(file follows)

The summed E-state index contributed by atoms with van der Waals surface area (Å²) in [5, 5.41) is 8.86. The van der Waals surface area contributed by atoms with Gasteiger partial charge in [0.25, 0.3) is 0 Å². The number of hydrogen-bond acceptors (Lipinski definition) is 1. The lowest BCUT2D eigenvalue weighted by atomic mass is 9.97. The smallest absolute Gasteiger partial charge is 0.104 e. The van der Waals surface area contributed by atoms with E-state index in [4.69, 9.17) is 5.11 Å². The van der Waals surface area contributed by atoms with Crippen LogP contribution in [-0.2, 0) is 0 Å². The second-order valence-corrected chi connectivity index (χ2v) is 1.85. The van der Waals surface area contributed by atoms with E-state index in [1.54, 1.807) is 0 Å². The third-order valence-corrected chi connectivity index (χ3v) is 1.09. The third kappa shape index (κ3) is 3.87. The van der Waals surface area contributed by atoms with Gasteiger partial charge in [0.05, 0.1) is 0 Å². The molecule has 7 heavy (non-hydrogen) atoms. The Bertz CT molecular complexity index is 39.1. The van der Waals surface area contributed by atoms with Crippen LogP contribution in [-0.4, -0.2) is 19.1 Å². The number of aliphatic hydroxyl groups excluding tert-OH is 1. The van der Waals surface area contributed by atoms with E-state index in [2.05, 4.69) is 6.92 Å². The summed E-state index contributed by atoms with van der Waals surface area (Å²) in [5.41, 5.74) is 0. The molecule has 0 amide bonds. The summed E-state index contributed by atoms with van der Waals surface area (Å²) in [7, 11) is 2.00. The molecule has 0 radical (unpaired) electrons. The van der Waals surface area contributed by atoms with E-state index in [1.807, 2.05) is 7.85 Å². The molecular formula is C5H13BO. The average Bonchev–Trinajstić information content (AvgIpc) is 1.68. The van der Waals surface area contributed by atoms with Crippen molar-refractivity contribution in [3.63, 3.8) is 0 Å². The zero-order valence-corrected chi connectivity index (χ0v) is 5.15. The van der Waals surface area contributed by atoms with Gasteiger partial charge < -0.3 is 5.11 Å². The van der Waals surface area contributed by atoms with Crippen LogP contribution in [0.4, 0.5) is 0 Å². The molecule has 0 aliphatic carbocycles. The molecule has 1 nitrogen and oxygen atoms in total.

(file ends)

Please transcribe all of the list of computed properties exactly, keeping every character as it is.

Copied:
The summed E-state index contributed by atoms with van der Waals surface area (Å²) in [5, 5.41) is 8.86. The van der Waals surface area contributed by atoms with Gasteiger partial charge in [0.25, 0.3) is 0 Å². The number of hydrogen-bond acceptors (Lipinski definition) is 1. The lowest BCUT2D eigenvalue weighted by atomic mass is 9.97. The smallest absolute Gasteiger partial charge is 0.104 e. The van der Waals surface area contributed by atoms with E-state index in [4.69, 9.17) is 5.11 Å². The van der Waals surface area contributed by atoms with Crippen LogP contribution in [-0.2, 0) is 0 Å². The second-order valence-corrected chi connectivity index (χ2v) is 1.85. The van der Waals surface area contributed by atoms with E-state index in [1.54, 1.807) is 0 Å². The third-order valence-corrected chi connectivity index (χ3v) is 1.09. The third kappa shape index (κ3) is 3.87. The van der Waals surface area contributed by atoms with Gasteiger partial charge in [0.05, 0.1) is 0 Å². The molecule has 7 heavy (non-hydrogen) atoms. The Bertz CT molecular complexity index is 39.1. The van der Waals surface area contributed by atoms with Crippen LogP contribution in [-0.4, -0.2) is 19.1 Å². The number of aliphatic hydroxyl groups excluding tert-OH is 1. The van der Waals surface area contributed by atoms with E-state index in [2.05, 4.69) is 6.92 Å². The summed E-state index contributed by atoms with van der Waals surface area (Å²) in [5.41, 5.74) is 0. The molecule has 0 amide bonds. The summed E-state index contributed by atoms with van der Waals surface area (Å²) in [7, 11) is 2.00. The molecule has 0 radical (unpaired) electrons. The van der Waals surface area contributed by atoms with E-state index in [1.807, 2.05) is 7.85 Å². The molecular formula is C5H13BO. The average Bonchev–Trinajstić information content (AvgIpc) is 1.68. The van der Waals surface area contributed by atoms with Crippen molar-refractivity contribution in [3.63, 3.8) is 0 Å². The zero-order valence-corrected chi connectivity index (χ0v) is 5.15. The van der Waals surface area contributed by atoms with Gasteiger partial charge < -0.3 is 5.11 Å². The van der Waals surface area contributed by atoms with Crippen LogP contribution in [0.4, 0.5) is 0 Å². The molecule has 0 aliphatic carbocycles. The molecule has 1 nitrogen and oxygen atoms in total.